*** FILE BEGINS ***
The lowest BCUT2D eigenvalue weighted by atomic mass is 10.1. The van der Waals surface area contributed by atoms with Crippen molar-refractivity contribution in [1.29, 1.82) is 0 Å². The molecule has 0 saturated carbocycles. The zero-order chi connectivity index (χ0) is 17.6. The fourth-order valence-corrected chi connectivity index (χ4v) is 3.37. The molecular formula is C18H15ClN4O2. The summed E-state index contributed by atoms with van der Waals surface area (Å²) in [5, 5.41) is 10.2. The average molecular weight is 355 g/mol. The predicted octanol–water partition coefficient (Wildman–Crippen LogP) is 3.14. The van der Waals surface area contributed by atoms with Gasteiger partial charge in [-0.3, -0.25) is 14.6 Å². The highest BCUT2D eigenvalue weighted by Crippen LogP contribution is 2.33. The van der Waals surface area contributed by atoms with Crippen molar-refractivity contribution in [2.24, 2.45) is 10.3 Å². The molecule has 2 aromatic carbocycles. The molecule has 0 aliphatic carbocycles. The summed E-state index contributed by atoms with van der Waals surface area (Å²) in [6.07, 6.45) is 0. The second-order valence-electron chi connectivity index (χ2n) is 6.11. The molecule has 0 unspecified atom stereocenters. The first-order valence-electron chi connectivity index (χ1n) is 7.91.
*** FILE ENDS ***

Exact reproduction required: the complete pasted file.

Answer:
The lowest BCUT2D eigenvalue weighted by atomic mass is 10.1. The van der Waals surface area contributed by atoms with Crippen molar-refractivity contribution in [1.29, 1.82) is 0 Å². The molecule has 0 saturated carbocycles. The zero-order chi connectivity index (χ0) is 17.6. The fourth-order valence-corrected chi connectivity index (χ4v) is 3.37. The molecular formula is C18H15ClN4O2. The summed E-state index contributed by atoms with van der Waals surface area (Å²) in [5, 5.41) is 10.2. The average molecular weight is 355 g/mol. The predicted octanol–water partition coefficient (Wildman–Crippen LogP) is 3.14. The van der Waals surface area contributed by atoms with Gasteiger partial charge in [-0.3, -0.25) is 14.6 Å². The highest BCUT2D eigenvalue weighted by Crippen LogP contribution is 2.33. The van der Waals surface area contributed by atoms with Crippen molar-refractivity contribution in [2.24, 2.45) is 10.3 Å². The molecule has 2 aromatic carbocycles. The molecule has 0 aliphatic carbocycles. The summed E-state index contributed by atoms with van der Waals surface area (Å²) in [6.07, 6.45) is 0. The second-order valence-electron chi connectivity index (χ2n) is 6.11. The molecule has 0 unspecified atom stereocenters. The first-order valence-electron chi connectivity index (χ1n) is 7.91.